Runway Economic Competitiveness

Air Cargo’s Impact on Economic Development

Air cargo plays an important role in the economic development of our region. As one of three Express Global Super-hubs for DHL and the first Amazon Air Hub, CVG growth is being fueled increasingly and significantly by air cargo. With its impressive air cargo growth over the past decade, CVG has soared in international, North American, and national status as a top cargo airport.

International Economic Competitiveness

According to Airports Council International (ACI), with a 41 percent increase, CVG topped the list as the fastest growing airport in terms of cargo traffic over the last decade (2008-2018). Overall, CVG is ranked internationally as #21 in terms of air cargo tonnage handled. With a 2020 cargo total of 1.5 million tons, CVG states that it expects to close in on a Top 20 International position over the next few years. Please note, ACI uses a 12-month ending in April timeframe for their international reporting, so their tonnage values for CVG will not match those OKI has received directly from CVG, which are based on a yearly calendar (January through December).

North American Economic Competitiveness

CVG’s steady rise in status as a major player in air cargo is the result of DHL having located their North American Global Hub to CVG in 2009. In 2010, ACI had CVG ranked 15th in terms of cargo landed weight. Today, CVG is the seventh largest cargo airport in North America. CVG’s current ranking is in solid position. As far as further CVG advancement, it will be a while, as Chicago O’Hare International is our next ranking competitor at the sixth position with 1.9 million tons for 2020. As O’Hare’s air cargo volume is significantly ahead, CVG is expected to eventually reach and surpass this volume level; however, it will likely be several years from now.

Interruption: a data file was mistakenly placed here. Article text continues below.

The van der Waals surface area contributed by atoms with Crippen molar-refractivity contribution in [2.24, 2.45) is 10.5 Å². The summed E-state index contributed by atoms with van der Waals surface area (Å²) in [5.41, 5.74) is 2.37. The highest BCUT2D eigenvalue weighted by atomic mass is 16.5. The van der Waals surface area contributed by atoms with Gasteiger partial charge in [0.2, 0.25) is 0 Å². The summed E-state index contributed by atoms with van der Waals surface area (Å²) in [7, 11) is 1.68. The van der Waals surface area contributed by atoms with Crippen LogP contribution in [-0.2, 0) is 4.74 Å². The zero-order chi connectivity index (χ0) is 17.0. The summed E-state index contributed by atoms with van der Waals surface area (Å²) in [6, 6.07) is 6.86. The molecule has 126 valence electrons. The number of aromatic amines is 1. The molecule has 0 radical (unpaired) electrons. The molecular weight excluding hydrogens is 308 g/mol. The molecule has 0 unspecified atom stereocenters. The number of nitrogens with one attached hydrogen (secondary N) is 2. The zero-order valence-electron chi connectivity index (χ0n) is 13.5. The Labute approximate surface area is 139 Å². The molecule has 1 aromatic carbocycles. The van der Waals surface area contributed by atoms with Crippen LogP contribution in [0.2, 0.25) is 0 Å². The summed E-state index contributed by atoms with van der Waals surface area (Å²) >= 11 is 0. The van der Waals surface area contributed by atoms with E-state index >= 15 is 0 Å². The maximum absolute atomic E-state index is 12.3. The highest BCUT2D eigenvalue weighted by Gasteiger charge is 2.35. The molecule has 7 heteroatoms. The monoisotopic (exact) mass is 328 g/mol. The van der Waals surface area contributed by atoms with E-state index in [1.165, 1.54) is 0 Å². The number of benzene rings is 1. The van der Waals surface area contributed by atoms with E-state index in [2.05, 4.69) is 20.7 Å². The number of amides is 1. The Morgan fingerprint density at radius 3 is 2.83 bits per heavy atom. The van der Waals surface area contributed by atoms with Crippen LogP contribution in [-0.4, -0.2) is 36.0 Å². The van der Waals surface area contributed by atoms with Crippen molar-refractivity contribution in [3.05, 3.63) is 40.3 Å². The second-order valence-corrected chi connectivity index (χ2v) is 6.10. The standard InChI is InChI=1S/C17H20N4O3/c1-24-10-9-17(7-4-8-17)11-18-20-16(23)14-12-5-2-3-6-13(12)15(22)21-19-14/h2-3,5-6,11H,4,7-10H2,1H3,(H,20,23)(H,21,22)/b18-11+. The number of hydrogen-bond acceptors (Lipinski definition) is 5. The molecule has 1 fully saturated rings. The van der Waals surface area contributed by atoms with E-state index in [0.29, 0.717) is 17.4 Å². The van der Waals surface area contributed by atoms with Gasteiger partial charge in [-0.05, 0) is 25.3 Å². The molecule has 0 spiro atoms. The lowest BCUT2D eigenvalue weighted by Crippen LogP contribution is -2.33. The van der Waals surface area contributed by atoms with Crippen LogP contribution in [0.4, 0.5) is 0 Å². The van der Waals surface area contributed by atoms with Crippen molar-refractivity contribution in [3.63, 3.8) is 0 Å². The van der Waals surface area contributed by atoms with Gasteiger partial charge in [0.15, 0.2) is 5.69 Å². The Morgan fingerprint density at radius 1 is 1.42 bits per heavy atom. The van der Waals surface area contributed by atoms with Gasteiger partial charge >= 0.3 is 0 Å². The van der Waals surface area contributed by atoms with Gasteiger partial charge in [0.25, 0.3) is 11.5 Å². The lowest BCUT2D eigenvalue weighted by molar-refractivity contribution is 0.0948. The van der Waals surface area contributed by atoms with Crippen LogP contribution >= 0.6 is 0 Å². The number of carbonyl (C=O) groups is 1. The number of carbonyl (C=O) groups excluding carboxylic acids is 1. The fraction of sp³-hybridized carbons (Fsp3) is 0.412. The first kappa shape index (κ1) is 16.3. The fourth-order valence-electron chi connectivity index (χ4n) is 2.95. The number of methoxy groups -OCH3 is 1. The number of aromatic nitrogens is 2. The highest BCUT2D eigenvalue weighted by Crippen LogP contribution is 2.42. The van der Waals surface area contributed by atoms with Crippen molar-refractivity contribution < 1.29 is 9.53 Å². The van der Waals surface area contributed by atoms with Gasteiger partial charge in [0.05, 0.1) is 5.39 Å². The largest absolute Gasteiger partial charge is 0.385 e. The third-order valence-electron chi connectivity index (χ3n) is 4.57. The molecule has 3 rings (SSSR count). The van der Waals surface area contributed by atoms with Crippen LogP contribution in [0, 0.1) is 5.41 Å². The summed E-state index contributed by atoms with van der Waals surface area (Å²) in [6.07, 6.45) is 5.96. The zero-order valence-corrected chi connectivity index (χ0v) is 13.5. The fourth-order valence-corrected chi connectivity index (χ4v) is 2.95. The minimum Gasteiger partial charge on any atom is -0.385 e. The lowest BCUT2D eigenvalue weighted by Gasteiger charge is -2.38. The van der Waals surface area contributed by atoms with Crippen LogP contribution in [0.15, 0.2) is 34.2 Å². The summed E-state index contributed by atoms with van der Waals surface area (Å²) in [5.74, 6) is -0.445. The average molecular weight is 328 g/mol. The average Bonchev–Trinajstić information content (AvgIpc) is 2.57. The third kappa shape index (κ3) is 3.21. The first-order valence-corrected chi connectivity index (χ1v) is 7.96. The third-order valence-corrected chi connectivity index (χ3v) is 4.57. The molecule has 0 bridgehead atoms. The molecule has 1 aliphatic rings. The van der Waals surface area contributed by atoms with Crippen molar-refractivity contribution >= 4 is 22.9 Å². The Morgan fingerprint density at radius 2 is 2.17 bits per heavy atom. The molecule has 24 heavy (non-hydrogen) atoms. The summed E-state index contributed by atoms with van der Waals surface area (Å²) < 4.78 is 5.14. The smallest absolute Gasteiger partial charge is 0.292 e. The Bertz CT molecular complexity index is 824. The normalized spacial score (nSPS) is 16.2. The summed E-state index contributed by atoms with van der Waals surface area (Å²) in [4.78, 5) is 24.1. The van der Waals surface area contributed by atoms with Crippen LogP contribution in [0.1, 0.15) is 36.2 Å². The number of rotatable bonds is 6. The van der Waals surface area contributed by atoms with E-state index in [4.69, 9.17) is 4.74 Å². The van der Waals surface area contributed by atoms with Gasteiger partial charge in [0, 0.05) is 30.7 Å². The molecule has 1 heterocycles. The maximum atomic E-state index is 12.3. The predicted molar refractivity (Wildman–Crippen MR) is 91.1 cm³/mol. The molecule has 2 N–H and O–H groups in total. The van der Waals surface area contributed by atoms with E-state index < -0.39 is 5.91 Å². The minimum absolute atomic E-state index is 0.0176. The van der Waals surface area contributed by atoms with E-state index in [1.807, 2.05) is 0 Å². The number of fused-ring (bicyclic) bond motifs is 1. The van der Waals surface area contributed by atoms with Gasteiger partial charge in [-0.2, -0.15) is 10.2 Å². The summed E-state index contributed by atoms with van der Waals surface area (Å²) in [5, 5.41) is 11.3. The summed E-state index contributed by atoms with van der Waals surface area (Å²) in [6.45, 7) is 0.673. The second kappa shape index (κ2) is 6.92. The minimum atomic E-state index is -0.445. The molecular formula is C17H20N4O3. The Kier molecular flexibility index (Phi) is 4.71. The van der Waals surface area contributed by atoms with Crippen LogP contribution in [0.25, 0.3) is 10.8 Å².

National Economic Competitiveness

National air cargo airport rankings use Federal Aviation Administration (FAA) Bureau of Transportation Statistics (BTS) data, which is based on carrier reported data required only of U.S. licensed carriers. Therefore, U.S. airports that have a significant number of foreign carriers operating at them, will not have an accurate cargo landed weight reported. This is because it does not factor both their total domestic and international cargo operations. Still, with this limitation in mind, the national comparison shows CVG’s climb in cargo status over the past decade. In the U.S., only CVG and the Los Angeles International Airport (LAX) have risen in top 10 cargo landed weight status. Furthermore, CVG has experienced the highest rise of all U.S. airports moving from ninth to sixth nationally within the past decade.

Domestic versus International Air Cargo

Discussion so far has focused on CVG’s total tonnage or volumes as collected by CVG, a private firm (ACI), and the U.S. government (FAA). Each uses slightly different definitions and yearly reporting times to present this data. However, CVG is the Cincinnati/Northern Kentucky INTERNATIONAL Airport, so another way to analyze air cargo is to break it down and separate domestic freight from international. Using ACI’s annual tonnage records, it is very clear to see that most of the freight handled by CVG is domestic. Since 2013, 66 percent to 72 percent of CVG’s total tonnage has been domestic. This domestic air cargo dominance is an air cargo hub fundamental characteristic also shared by CVG’s two U.S. sister hubs, Memphis (FedEx) and Louisville (UPS).

Estimating Air Cargo Value, Key International Trading Partners and Commodities